Tuesday, December 21, 2021

Lisa See - The Tea Girl of Hummingbird Lane

In their remote mountain village, Li-yan and her family align their lives around the seasons and the farming of tea. For the Akha people, ensconced in ritual and routine, life goes on as it has for generations—until a stranger appears at the village gate in a jeep, the first automobile any of the villagers has ever seen.
Slowly, Li-yan, one of the few educated girls on her mountain, begins to reject the customs that shaped her early life. When she has a baby out of wedlock she rejects the tradition that would compel her to give the child over to be killed, and instead leaves her, wrapped in a blanket with a tea cake tucked in its folds, near an orphanage in a nearby city.
As Li-yan comes into herself, leaving her village for an education, a business, and city life, her daughter, Haley, is raised in California by loving adoptive parents. Despite her privileged childhood, Haley wonders about her origins. Across the ocean Li-yan longs for her lost daughter. Over the course of years, each searches for meaning in the study of Pu’er, the tea that has shaped their family’s destiny for centuries.

Comment: I had this book in the pile since 2017 but once more, only years later did I get to pick it, which means, in average, the status of a book "to be read" in my pile is quite long...
I had liked another book by the author years ago, and that was mostly why I had this to be read but the idea of two women from different generations being separated and, perhaps, meeting again, seemed intriguing...

In this book, which starts around 1988, we have the story of Li-yan, a young girl who is born at the Yunnan province in China, home to several different tribes and also some of the best tea in China. As Li-yan grows, we get to see her learning and both loving and dreading her family's life traditions, as well as her desire to improve herself and see different things. Everything seems to follow a pattern, as dictated by Chinese culture, but Li-yan's life has a turn when she gets pregnant without being married. From that on, and after a decision she feels she has to take, once again her life has a new turn and she wonders if she will ever be free of constrictions. But life still has some surprises for her, especially when she realizes her family's region and its tea can be the solution for many of the problems which have surrounded the previous generations. But will Li-yan succeed when she feels she committed a mistake by leaving her child?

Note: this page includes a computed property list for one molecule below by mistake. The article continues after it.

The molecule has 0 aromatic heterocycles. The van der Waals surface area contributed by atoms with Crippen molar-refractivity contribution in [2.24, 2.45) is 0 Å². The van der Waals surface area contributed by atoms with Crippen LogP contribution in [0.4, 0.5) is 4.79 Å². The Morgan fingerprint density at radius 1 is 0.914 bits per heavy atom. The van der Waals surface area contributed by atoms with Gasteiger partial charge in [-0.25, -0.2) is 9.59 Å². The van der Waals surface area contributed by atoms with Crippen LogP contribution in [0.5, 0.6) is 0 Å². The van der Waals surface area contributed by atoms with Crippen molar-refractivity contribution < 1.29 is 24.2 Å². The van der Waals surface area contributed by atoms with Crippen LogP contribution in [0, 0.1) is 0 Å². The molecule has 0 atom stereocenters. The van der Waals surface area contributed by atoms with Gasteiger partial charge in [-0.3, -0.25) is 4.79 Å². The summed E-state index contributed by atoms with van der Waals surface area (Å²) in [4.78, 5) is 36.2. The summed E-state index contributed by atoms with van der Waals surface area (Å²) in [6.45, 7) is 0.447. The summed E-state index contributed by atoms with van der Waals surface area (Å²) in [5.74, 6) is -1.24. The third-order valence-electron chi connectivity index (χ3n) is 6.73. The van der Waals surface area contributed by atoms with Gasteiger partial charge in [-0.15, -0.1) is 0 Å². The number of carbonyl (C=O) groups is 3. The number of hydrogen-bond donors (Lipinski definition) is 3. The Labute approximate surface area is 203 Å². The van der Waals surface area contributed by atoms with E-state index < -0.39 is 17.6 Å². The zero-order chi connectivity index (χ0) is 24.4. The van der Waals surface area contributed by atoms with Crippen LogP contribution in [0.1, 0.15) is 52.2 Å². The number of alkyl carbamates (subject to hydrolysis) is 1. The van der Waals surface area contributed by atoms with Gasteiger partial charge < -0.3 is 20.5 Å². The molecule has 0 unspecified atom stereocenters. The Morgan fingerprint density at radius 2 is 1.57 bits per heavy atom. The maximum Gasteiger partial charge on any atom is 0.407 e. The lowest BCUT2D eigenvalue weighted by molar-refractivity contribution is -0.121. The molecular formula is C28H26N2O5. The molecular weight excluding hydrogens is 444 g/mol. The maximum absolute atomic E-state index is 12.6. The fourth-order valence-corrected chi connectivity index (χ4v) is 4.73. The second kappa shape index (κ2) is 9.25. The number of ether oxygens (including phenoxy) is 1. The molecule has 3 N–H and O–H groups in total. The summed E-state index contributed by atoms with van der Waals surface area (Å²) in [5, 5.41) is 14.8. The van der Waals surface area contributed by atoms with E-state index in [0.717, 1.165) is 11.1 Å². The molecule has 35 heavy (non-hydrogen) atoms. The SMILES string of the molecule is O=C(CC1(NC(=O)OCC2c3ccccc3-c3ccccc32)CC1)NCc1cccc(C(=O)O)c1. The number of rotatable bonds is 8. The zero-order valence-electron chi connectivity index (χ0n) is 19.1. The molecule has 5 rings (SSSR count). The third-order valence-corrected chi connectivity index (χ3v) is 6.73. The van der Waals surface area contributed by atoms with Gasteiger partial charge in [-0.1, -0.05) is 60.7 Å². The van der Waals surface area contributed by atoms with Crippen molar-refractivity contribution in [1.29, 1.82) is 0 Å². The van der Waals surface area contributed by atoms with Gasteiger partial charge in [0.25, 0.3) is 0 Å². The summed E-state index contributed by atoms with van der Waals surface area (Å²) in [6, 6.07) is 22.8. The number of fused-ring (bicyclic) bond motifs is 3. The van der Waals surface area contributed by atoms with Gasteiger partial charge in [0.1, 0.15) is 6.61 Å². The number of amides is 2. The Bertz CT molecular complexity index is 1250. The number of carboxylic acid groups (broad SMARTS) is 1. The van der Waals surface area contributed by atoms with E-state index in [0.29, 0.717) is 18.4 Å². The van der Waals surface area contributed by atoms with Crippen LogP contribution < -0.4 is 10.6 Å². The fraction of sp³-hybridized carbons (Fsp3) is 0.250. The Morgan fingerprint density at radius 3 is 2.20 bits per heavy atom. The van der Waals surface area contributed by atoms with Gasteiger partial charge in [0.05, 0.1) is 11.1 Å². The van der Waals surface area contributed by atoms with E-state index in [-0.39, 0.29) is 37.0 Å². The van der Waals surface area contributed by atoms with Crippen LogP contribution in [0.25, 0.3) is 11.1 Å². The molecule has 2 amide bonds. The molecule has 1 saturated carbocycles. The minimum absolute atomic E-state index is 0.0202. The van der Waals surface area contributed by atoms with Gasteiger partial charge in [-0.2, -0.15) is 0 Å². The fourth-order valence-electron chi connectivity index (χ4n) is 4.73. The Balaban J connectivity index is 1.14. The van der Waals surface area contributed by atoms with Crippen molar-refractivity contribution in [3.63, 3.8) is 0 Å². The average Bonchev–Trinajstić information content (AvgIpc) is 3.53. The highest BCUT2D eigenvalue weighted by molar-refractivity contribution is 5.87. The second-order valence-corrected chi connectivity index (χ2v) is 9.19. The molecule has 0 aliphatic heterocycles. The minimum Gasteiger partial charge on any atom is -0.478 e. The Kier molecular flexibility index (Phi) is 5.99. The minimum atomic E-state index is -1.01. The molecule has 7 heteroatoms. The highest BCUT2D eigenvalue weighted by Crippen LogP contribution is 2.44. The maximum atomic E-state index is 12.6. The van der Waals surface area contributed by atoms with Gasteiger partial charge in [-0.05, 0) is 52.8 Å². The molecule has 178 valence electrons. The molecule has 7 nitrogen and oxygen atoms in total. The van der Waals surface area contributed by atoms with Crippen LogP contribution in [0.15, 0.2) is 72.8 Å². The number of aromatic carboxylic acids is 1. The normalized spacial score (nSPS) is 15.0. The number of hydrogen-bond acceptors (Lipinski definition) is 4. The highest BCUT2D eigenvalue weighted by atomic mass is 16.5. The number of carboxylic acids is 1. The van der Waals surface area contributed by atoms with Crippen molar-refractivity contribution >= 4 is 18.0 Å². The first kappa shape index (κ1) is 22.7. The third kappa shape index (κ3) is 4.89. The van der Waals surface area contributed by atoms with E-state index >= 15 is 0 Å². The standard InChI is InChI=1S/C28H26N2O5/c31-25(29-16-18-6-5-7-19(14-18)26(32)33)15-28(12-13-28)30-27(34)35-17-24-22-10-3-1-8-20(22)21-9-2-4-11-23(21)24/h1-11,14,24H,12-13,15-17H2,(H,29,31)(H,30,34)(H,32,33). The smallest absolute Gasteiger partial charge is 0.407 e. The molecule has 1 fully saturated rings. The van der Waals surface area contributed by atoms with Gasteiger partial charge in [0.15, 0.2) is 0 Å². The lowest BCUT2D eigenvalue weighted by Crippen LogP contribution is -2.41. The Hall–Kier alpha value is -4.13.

I really liked reading this book. It's one of those situations where I can see why some might not like it, or why I can excuse some minor details I'd change while, overall, I have enjoyed reading about the big picture. Somehow, this story captivated me and made me eager to keep reading.

I think my favorite element of the book is how it doesn't derail into tragedy mode. Even when things seem harsh and impossible or unfair, there was still a certain sense of calm which allowed me to read and not give in to despair over the problems the characters faced. In this aspect, I think this book was more successful than the other one I read by the author, which felt a little darker, less optimist.

Li-yan is the narrator and while I would have preferred third person, I feel she was such a likable heroine that I could easily overlook my preferences. She is a fighter, a good person, not perfect as seen as the "mistakes" she does, even though she thought she wouldn't fall into that trap, and she learns to rely on others, on trying her best to become more successful but at the same time, she also learns to accept the traditions and culture of her country and region, of her tribe, the Akha, but still defending some change in the things that don't feel as fair. I really liked how, at the end, an important part of her self journey was defending the honor of those who worked with tea in her region and wanted to preserve something special.

Li-yan's life wasn't easy, in fact there were some scenes which we could see would not lead to anything good, but like I said,t here's this sense of hope in the writing, which lulled me into reading and at some point I was actually sorry I had to interrupt reading for chores and such. The author also included the adoption theme, namely the fact many Chinese girls are adopted for several reasons, and how that affects the perception and experiences of both mothers and daughters. I think this subject was more a tool to present Li-yan in a conflicted situation, rather than a psychological and cultural study, so don't expect a comprehensive nor too complex treatment of it. For me, it was a good enough theme, but it was superficial, in the sense it worked in a very simple manner for pot purposes.

Another issue I liked was how the author inserted the tea as a cultural element of China and how it was/is done and there was also some technical and even financial information about this here and there, which shows the author investigated, gave some sense of contemporary knowledge to what was being described and allowed me to learn something and to look for images on google of the Yunnah province and of tea customs.

The end of the book had some cheesy scenes, a little bit too much of coincidences but in the big scheme of things, nothing  terrible enough (for me) to make the story feel weaker. As a matter of fact, I wish the author had inserted an epilogue at the end, because although I can imagine a lot and sometimes an idea/scene can work wonderfully, after such a warm tone in most of the novel, and more so towards the end of it, I would have loved something more detailed, allowing more obvious closure. Still, for me this was a very satisfying novel and I see myself re-reading my favorite emotional parts.
Grade: 9/10

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